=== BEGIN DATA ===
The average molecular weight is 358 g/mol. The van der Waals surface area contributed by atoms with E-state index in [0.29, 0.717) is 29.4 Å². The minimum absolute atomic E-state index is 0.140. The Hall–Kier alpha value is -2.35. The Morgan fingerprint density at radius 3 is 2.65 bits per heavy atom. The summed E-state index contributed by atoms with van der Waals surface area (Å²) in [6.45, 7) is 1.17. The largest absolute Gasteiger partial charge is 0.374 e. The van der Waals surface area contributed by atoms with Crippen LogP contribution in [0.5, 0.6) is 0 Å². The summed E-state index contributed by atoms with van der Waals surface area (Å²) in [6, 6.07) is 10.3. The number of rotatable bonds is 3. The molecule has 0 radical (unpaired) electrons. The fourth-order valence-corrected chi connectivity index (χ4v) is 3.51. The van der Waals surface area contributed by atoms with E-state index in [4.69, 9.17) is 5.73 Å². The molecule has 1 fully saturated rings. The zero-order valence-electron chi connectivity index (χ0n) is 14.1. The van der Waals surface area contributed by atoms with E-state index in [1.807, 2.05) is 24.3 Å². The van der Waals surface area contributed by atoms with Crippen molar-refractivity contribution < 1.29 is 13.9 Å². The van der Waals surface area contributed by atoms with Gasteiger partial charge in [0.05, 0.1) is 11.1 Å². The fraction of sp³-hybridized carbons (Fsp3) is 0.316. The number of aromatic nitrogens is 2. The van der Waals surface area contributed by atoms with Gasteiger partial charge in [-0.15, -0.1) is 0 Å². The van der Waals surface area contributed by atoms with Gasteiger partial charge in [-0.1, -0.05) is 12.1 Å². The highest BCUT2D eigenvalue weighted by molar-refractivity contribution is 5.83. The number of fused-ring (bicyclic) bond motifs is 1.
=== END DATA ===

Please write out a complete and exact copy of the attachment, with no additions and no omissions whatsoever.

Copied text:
The average molecular weight is 358 g/mol. The van der Waals surface area contributed by atoms with E-state index in [0.29, 0.717) is 29.4 Å². The minimum absolute atomic E-state index is 0.140. The Hall–Kier alpha value is -2.35. The Morgan fingerprint density at radius 3 is 2.65 bits per heavy atom. The summed E-state index contributed by atoms with van der Waals surface area (Å²) in [6.45, 7) is 1.17. The largest absolute Gasteiger partial charge is 0.374 e. The van der Waals surface area contributed by atoms with Crippen LogP contribution in [0.5, 0.6) is 0 Å². The summed E-state index contributed by atoms with van der Waals surface area (Å²) in [6, 6.07) is 10.3. The number of rotatable bonds is 3. The molecule has 0 radical (unpaired) electrons. The fourth-order valence-corrected chi connectivity index (χ4v) is 3.51. The van der Waals surface area contributed by atoms with E-state index in [4.69, 9.17) is 5.73 Å². The molecule has 1 fully saturated rings. The zero-order valence-electron chi connectivity index (χ0n) is 14.1. The van der Waals surface area contributed by atoms with E-state index in [1.807, 2.05) is 24.3 Å². The van der Waals surface area contributed by atoms with Crippen molar-refractivity contribution < 1.29 is 13.9 Å². The van der Waals surface area contributed by atoms with Gasteiger partial charge in [0.05, 0.1) is 11.1 Å². The fraction of sp³-hybridized carbons (Fsp3) is 0.316. The number of aromatic nitrogens is 2. The van der Waals surface area contributed by atoms with Gasteiger partial charge in [-0.15, -0.1) is 0 Å². The van der Waals surface area contributed by atoms with Gasteiger partial charge in [-0.1, -0.05) is 12.1 Å². The highest BCUT2D eigenvalue weighted by molar-refractivity contribution is 5.83. The number of fused-ring (bicyclic) bond motifs is 1.